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Sallins Inquiry


No sooner had the Court of Appeal found Breatnach had been psychologically tortured and ordered his immediate release than the government shut down their investigation of the Sallins Case. The investigation of torture was covered up. This is institutionalised corruption.

Are we to understand that if a human rights journalist was kidnapped in Ireland today by Gardaí, denied a solicitor for three days, brutalised and or even oppressed and forced to sign a statement, which Gardaí passed off as voluntary, was then framed and jailed for 12 years and if a Court of Appeal said the journalist had been tortured that the government would state this is not a matter of public concern?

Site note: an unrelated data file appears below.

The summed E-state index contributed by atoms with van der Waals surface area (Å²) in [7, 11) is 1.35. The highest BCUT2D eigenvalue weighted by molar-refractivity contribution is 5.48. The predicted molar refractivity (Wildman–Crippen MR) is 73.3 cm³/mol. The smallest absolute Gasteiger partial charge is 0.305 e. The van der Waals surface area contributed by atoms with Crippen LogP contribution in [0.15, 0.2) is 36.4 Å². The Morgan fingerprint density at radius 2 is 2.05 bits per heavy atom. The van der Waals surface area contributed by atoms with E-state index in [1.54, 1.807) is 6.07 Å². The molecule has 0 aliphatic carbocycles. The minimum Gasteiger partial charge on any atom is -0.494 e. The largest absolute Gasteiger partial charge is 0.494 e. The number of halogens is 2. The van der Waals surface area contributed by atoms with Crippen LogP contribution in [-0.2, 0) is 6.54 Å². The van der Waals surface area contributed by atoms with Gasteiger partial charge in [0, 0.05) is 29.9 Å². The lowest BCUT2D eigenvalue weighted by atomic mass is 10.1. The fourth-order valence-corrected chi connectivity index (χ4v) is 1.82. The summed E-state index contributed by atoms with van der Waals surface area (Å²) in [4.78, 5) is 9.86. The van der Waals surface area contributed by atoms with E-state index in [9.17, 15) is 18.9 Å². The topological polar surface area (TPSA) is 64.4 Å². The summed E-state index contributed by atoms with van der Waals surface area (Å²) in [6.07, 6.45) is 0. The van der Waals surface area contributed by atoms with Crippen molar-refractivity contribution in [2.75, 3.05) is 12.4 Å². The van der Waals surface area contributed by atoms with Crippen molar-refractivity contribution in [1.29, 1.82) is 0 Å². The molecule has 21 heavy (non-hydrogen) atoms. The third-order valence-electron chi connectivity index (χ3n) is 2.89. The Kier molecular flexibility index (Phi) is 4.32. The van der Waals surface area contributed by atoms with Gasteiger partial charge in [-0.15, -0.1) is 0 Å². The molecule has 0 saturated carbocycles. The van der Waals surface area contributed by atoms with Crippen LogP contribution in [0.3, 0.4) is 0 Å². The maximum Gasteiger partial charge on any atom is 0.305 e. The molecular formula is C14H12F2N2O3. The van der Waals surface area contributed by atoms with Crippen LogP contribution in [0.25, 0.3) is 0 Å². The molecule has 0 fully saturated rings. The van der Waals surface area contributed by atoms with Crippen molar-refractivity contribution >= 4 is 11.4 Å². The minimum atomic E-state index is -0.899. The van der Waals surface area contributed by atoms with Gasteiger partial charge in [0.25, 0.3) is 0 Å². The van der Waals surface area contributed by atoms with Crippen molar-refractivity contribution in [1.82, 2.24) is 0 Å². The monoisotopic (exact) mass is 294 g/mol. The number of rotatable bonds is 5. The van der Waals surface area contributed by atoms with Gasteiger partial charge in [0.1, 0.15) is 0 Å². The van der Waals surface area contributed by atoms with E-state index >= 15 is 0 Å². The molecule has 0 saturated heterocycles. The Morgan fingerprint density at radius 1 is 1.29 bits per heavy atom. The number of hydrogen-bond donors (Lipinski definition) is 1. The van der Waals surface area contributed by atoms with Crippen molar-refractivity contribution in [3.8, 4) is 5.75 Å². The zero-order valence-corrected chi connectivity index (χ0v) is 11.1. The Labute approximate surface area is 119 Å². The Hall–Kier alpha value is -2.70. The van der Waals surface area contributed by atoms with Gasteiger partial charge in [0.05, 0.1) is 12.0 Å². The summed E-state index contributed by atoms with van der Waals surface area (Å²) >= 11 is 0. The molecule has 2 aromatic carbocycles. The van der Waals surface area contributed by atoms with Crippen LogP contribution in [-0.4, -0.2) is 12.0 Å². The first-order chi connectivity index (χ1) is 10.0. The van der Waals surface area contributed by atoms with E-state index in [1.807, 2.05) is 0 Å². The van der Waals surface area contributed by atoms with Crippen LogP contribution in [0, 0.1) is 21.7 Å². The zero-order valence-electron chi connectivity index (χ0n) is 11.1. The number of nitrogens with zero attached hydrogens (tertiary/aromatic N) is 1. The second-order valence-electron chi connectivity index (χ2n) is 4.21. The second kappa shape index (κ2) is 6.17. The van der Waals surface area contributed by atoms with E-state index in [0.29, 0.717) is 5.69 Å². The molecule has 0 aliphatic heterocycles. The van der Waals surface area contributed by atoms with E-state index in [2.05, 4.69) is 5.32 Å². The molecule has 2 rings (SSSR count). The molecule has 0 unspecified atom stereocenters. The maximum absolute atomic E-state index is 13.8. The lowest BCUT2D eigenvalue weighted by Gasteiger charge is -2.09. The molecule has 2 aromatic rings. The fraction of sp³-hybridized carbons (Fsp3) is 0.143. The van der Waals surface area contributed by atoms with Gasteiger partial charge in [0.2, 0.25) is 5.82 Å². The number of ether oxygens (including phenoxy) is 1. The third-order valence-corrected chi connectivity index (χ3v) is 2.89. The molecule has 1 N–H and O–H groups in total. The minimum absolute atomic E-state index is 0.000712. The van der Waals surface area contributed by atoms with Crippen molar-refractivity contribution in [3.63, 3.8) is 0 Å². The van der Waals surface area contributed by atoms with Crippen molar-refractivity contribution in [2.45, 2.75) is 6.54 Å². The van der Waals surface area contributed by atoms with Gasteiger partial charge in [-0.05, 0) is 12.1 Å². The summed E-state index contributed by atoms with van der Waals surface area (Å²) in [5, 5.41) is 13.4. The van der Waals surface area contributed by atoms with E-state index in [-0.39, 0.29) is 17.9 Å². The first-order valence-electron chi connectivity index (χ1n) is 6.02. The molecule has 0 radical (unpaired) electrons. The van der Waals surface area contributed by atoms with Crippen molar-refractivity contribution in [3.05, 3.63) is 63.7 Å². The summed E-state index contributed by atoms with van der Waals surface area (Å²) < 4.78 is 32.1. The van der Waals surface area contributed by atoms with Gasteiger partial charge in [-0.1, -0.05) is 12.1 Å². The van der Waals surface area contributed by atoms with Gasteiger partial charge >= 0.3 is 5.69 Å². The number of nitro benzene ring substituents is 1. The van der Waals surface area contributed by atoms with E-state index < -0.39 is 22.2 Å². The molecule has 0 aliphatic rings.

Would they imply that although a crime has been committed the gardai are right to refuse to investigate it.

Would the government claim they are right to ignore international human rights  obligations by refusing to hold an independent public inquiry?

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More articles on the Sallins Case Cover-up

Finne Documentary


As the seeds of police state develop, Osgur Breatnach re-visits his nightmarish conviction for the Sallins mail train frame-up, his subsequent efforts to quash the conviction and force a public inquiry.

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Sallins Case march


An international award-winning story, told through shocking first-person testimony; the stories of those close to the Breatnach’s; archive footage of the time and, of course, through music.

Read More »
Policed Podcasts


Dr. Vicky Conway (BCL,LLM), author and member of the Irish Policing Authority, hosts two podcasts with Osgur Breatnach
who was wrongfully convicted in 1978 of the Sallins Mail Train Robbery.

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Sallins Inquiry Now